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ancient cedar tree image by PHOTOFLY from Fotolia.com
Cedar posts have been used as fence posts for centuries. You will also need basic tree felling knowledge before attempting to accomplish this task.
Choose only straight standing cedar trees, with single trunks, to cut for posts. Wear heavy gloves and long sleeves to avoid skin irritation from the cedar bark and sap.
Measure the trunk at eye level. The trunk should be between six and eight inches across to make a long-lasting, sturdy fence post.
- Cedar posts have been used as fence posts for centuries.
- If you are cutting down your own cedar trees for use as posts, keep in mind that you will need to let them cure, or dry, for at least a year before use.
Cut the tree, with the chainsaw, approximately two feet above the ground using safe, tree-felling procedures.
De-limb the trees of the branches as close to the trunk as possible using the chainsaw. Cut the logs to the desired length. Six to eight feet are the normal post lengths.
Sacrifice two of the posts as racks and keep the remaining posts off the ground. Stack the posts, rick style, and allow them to age for one year.
Knock away the loose bark from the dried cedar after the first year, using a mallet or hammer. The posts are now ready to be used as fencing.
- Cut the tree, with the chainsaw, approximately two feet above the ground using safe, tree-felling procedures.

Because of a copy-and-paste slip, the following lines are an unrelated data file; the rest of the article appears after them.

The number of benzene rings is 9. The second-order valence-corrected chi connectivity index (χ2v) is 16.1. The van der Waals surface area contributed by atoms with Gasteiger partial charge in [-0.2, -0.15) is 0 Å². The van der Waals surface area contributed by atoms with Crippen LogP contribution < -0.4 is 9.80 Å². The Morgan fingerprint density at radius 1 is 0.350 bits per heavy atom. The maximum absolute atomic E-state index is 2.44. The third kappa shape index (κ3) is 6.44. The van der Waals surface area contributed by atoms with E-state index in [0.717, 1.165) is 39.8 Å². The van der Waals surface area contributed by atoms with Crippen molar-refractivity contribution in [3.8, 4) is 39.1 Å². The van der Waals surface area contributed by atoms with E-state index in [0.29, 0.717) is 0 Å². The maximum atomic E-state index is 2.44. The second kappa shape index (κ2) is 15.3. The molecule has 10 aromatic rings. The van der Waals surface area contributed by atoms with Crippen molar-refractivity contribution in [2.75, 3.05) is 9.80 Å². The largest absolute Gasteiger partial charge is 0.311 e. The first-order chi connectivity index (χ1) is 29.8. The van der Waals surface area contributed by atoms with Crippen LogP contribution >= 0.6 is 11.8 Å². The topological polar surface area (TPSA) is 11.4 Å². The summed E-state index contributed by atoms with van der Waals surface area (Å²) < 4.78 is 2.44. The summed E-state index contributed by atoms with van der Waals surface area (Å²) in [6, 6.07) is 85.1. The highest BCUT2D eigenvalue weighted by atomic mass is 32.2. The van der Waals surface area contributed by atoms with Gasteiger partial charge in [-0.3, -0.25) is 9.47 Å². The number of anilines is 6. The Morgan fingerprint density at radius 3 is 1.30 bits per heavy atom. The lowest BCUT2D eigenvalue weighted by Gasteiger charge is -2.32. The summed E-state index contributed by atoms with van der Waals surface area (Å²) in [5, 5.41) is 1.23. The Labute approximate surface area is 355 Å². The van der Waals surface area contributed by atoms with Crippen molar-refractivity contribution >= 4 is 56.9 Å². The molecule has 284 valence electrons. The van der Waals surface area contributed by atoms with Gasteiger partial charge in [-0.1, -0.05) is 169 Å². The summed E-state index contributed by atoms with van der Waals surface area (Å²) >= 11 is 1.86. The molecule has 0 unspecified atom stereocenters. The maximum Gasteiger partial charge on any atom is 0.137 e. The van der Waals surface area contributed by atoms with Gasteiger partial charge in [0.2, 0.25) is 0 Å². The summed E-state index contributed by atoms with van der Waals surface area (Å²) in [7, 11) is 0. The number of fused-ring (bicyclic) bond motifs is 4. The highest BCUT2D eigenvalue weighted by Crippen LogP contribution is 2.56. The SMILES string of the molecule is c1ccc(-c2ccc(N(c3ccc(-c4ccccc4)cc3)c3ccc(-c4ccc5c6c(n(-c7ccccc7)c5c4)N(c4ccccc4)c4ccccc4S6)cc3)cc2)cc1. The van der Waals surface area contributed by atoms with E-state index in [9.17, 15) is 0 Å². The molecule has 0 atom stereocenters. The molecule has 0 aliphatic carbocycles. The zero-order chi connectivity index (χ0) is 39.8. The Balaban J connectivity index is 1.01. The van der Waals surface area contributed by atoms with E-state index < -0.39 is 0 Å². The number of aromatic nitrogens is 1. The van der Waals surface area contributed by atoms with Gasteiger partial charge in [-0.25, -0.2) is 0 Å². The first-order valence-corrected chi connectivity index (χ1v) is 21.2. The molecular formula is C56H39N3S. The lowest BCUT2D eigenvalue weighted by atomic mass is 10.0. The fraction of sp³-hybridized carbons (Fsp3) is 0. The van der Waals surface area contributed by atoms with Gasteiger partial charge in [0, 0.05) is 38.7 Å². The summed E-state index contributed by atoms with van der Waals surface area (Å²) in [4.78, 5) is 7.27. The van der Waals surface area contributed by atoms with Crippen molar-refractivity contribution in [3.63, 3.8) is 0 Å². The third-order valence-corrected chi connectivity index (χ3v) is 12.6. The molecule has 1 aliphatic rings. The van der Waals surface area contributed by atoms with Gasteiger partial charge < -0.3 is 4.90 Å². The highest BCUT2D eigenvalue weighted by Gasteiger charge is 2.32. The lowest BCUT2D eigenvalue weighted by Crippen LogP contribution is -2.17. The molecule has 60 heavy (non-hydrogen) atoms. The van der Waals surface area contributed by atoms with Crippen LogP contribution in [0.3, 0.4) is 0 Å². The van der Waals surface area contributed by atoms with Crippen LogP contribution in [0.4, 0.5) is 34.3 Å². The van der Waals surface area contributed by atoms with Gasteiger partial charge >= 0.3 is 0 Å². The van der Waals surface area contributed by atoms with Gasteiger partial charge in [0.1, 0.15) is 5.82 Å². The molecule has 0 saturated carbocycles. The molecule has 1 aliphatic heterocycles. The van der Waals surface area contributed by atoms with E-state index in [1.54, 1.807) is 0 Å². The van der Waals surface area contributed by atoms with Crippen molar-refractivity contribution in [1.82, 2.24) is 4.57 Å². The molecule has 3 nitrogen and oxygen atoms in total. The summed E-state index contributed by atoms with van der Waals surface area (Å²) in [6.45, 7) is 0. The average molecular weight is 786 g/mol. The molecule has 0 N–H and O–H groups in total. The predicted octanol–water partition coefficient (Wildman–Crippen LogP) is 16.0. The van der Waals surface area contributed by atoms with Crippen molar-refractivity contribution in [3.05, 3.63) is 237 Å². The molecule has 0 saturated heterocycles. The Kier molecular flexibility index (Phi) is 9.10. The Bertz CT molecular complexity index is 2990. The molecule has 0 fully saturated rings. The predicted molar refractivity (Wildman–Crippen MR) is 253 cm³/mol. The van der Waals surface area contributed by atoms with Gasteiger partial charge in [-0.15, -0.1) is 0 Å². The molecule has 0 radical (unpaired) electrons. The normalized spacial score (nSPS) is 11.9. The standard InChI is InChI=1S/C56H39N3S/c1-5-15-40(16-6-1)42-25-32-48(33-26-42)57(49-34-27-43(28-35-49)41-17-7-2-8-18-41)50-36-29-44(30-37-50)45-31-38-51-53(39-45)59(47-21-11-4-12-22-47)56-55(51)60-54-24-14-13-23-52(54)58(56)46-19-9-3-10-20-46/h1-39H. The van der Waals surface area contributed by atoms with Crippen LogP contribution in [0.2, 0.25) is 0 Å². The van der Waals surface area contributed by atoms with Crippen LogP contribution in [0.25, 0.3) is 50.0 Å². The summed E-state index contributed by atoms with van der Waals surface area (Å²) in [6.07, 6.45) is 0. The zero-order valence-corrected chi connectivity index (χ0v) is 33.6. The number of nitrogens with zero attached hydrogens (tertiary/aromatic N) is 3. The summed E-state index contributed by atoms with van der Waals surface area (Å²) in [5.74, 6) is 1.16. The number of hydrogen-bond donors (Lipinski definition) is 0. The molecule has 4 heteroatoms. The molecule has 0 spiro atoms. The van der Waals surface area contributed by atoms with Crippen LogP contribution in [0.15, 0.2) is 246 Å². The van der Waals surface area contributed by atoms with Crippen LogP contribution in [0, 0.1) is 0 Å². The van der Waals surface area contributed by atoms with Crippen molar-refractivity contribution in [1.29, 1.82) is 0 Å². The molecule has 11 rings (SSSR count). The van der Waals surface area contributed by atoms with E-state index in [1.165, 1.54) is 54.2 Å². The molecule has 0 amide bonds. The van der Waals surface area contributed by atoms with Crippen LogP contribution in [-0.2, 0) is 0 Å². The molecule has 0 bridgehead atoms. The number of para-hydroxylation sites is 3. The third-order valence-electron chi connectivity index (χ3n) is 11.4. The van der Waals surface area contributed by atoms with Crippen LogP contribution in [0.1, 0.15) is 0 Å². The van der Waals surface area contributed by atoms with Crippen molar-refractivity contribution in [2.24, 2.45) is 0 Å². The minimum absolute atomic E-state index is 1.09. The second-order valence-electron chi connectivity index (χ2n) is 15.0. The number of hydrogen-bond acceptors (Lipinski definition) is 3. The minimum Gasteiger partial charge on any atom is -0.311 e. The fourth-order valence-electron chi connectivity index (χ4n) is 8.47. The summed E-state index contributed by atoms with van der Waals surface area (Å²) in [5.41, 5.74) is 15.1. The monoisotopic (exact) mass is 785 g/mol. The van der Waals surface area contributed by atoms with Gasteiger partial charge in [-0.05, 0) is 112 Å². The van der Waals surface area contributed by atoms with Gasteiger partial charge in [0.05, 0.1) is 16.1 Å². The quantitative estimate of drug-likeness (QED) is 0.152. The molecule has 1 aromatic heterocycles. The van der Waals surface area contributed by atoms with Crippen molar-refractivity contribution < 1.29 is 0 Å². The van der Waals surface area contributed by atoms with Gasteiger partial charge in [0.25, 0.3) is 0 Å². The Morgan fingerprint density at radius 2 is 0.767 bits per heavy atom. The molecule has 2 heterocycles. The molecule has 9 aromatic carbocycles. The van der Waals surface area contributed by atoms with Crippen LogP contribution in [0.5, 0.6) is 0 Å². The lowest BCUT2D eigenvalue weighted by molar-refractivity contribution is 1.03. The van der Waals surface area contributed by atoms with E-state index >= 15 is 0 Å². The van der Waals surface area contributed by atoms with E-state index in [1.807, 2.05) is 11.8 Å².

Red Cedar As Fence Posts
Dig a hole for each post using a post-hole digger. Make its depth equal to half the height of the fence, or one-third of the total length of the post. Make a mark on the bottom of the post to denote ground level. Remove the entire covering of white wood from the red heartwood core. Put enough gravel into the hole to make a 2-inch layer on the bottom and drop in the post. Fill the hole with about 6 inches of gravel, then level the post with a level and tamp the gravel with a 2-by-4-inch piece of scrap wood. Finish filling the hole with concrete. Use post holders only with 4-by-4-inch or 4-by-6-inch posts. If the posts are cylindrical, it's better to bury them. Fill the hole to ground level with concrete.
- Dig a hole for each post using a post-hole digger.
- Fill the hole with about 6 inches of gravel, then level the post with a level and tamp the gravel with a 2-by-4-inch piece of scrap wood.
When standing cedar posts for fencing, allow the posts to be buried 18 inches to two feet into the ground for better stability.
If clearing a property of cedar, larger cedar logs can be taken to a sawmill and turned into cedar lumber. The smaller top of the trees can be used for posts.